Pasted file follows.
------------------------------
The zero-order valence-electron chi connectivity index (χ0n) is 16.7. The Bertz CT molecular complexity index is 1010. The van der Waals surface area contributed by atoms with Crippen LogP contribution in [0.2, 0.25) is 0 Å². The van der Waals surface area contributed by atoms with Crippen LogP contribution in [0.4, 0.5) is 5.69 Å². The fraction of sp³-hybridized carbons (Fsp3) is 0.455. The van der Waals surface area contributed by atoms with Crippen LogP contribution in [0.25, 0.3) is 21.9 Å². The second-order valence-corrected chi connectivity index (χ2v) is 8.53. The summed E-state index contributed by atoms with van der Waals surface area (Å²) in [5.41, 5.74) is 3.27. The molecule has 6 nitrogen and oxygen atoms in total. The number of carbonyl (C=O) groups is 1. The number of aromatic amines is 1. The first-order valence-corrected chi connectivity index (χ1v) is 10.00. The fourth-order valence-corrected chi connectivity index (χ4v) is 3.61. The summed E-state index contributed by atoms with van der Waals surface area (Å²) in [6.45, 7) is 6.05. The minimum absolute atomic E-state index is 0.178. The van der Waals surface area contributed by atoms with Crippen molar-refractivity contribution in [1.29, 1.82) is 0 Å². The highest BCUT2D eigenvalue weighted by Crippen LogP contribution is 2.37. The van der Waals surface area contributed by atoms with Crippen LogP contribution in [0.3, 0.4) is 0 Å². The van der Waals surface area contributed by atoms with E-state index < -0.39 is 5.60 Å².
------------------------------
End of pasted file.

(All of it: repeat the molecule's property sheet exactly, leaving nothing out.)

The zero-order valence-electron chi connectivity index (χ0n) is 16.7. The Bertz CT molecular complexity index is 1010. The van der Waals surface area contributed by atoms with Crippen LogP contribution in [0.2, 0.25) is 0 Å². The van der Waals surface area contributed by atoms with Crippen LogP contribution in [0.4, 0.5) is 5.69 Å². The fraction of sp³-hybridized carbons (Fsp3) is 0.455. The van der Waals surface area contributed by atoms with Crippen LogP contribution in [0.25, 0.3) is 21.9 Å². The second-order valence-corrected chi connectivity index (χ2v) is 8.53. The summed E-state index contributed by atoms with van der Waals surface area (Å²) in [5.41, 5.74) is 3.27. The molecule has 6 nitrogen and oxygen atoms in total. The number of carbonyl (C=O) groups is 1. The number of aromatic amines is 1. The first-order valence-corrected chi connectivity index (χ1v) is 10.00. The fourth-order valence-corrected chi connectivity index (χ4v) is 3.61. The summed E-state index contributed by atoms with van der Waals surface area (Å²) in [6.45, 7) is 6.05. The minimum absolute atomic E-state index is 0.178. The van der Waals surface area contributed by atoms with Crippen molar-refractivity contribution in [1.29, 1.82) is 0 Å². The highest BCUT2D eigenvalue weighted by Crippen LogP contribution is 2.37. The van der Waals surface area contributed by atoms with Crippen LogP contribution in [0.3, 0.4) is 0 Å². The van der Waals surface area contributed by atoms with E-state index < -0.39 is 5.60 Å².